Körber-Prize 2019

The computers in the server room of the MPI for Intelligent Systems in Tübingen provide the power to run the AI software, which is often very CPU intensive.


Although almost everyone has daily contact with it, about half of the Germans do not know what is meant by the concept artificial intelligence. »AI is at play when the smartphone automatically groups the stored photos according to faces and topics such as vacation or translates texts from one language into another,« Schölkopf explains. Digital language assistants such as Alexa, Siri, and Cortana that respond intelligently to spoken language also utilize AI algorithms.

AI is currently experiencing a worldwide boom, not the least because of its strongly growing economic sig­nif­icance. The USA and China are investing billions in this technology, which will fundamentally change work­ing life. Intelligent robots moved into factories, such as in the automobile industry, on a large scale even before the turn of the century. In the future, intelligent systems will increasingly perform routine tasks in offices.

Bernhard Schölkopf, 51, is a pioneer in this ›third industrial revolution‹, as he refers to it. »The first was based on energy stemming from water power and steam, and the second on energy from electrification. The third and present one replaces energy with the concept of information.«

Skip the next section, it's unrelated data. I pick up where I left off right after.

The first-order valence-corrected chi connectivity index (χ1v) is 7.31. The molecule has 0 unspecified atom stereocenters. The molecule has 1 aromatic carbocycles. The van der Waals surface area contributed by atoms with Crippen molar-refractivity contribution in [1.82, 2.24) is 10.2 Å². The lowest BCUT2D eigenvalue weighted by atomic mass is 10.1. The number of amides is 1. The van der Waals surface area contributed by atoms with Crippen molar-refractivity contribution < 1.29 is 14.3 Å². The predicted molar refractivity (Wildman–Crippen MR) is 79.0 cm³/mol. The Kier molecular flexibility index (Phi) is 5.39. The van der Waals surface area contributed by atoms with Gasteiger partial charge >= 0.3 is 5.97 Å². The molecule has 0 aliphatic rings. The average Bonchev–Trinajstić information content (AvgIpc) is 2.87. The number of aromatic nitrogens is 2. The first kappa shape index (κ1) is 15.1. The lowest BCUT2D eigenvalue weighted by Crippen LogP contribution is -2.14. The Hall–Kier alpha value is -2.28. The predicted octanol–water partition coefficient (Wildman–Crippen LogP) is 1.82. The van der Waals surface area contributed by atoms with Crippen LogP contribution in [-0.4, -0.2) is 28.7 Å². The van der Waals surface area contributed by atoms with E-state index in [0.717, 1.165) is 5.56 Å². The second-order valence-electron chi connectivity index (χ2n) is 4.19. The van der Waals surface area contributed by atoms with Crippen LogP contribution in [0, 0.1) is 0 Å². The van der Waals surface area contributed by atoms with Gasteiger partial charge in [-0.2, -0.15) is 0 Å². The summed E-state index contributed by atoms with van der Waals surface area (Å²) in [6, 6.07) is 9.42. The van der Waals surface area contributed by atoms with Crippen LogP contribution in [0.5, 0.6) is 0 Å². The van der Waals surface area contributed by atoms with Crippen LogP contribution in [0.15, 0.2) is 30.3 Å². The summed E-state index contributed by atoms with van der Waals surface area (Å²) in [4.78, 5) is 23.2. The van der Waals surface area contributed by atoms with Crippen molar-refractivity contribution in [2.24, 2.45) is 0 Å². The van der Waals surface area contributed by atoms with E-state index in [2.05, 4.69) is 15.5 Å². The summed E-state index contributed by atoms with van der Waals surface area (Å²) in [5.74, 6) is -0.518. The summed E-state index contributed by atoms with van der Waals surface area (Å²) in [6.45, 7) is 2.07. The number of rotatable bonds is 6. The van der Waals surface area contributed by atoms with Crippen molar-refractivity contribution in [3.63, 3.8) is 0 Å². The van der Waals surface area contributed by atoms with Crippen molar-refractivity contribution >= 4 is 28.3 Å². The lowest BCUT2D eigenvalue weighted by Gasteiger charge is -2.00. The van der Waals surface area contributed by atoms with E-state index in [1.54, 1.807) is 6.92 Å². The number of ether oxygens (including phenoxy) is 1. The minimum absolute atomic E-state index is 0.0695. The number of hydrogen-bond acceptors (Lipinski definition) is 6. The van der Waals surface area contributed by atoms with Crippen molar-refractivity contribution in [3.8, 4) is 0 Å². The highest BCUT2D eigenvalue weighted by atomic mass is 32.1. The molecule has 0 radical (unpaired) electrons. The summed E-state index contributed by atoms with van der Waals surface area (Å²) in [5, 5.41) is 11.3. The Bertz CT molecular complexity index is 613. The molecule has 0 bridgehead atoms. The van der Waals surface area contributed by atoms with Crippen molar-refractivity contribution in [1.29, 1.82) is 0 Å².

There are many different approaches for intelligent computer systems. As early as in the 1950s US scientists were conducting research on AI. They simulated the thought processes of human experts in what were called expert systems, which were fed if–then rules. From the stored rules »If it rains, the street is slick« and »If the street is slick, it is easy for cars to skid,« the expert systems were able to derive independently »If it rains, it is easy for cars to skid.« This was, of course, a purely formally logical act of computerized data processing. The systems did not have any idea what a street or a car is. Nonetheless, the development was accompanied by an enormous amount of hype. The AI legend Marvin Minsky from the Massachusetts Institute of Technology asserted at the time: »We humans will be lucky if intelligent robots still keep us as their pets in 50 years.« Little was left of all this half a century later. Nonetheless, AI researchers did develop the first high-level programming languages for computers (e.g., Lisp), which are easier for programmers to understand than pure machine code consisting of zeroes and ones, thus laying the foundation for the field of information science.